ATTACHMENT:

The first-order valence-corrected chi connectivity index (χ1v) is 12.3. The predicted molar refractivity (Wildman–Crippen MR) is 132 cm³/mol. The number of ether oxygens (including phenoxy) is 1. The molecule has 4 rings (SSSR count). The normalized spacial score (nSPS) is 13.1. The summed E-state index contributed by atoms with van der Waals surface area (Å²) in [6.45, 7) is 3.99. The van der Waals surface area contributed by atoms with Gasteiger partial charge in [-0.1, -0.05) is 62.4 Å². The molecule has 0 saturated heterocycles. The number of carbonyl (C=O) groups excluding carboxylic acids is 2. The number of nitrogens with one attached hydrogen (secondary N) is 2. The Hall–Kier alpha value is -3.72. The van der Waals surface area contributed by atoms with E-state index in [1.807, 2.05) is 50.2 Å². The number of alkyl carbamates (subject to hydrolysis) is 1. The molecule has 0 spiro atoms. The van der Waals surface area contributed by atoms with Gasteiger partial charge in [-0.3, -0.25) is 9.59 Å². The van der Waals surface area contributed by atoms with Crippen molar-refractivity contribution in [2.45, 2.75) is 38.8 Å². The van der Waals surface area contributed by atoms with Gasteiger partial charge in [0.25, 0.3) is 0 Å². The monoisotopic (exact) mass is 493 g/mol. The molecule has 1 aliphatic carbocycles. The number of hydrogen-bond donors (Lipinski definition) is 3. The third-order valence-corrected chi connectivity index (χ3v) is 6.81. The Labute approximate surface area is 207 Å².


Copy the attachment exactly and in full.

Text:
The first-order valence-corrected chi connectivity index (χ1v) is 12.3. The predicted molar refractivity (Wildman–Crippen MR) is 132 cm³/mol. The number of ether oxygens (including phenoxy) is 1. The molecule has 4 rings (SSSR count). The normalized spacial score (nSPS) is 13.1. The summed E-state index contributed by atoms with van der Waals surface area (Å²) in [6.45, 7) is 3.99. The van der Waals surface area contributed by atoms with Gasteiger partial charge in [-0.1, -0.05) is 62.4 Å². The molecule has 0 saturated heterocycles. The number of carbonyl (C=O) groups excluding carboxylic acids is 2. The number of nitrogens with one attached hydrogen (secondary N) is 2. The Hall–Kier alpha value is -3.72. The van der Waals surface area contributed by atoms with E-state index in [1.807, 2.05) is 50.2 Å². The number of alkyl carbamates (subject to hydrolysis) is 1. The molecule has 0 spiro atoms. The van der Waals surface area contributed by atoms with Gasteiger partial charge in [-0.3, -0.25) is 9.59 Å². The van der Waals surface area contributed by atoms with Crippen molar-refractivity contribution in [2.45, 2.75) is 38.8 Å². The van der Waals surface area contributed by atoms with Gasteiger partial charge in [0.25, 0.3) is 0 Å². The monoisotopic (exact) mass is 493 g/mol. The molecule has 1 aliphatic carbocycles. The number of hydrogen-bond donors (Lipinski definition) is 3. The third-order valence-corrected chi connectivity index (χ3v) is 6.81. The Labute approximate surface area is 207 Å².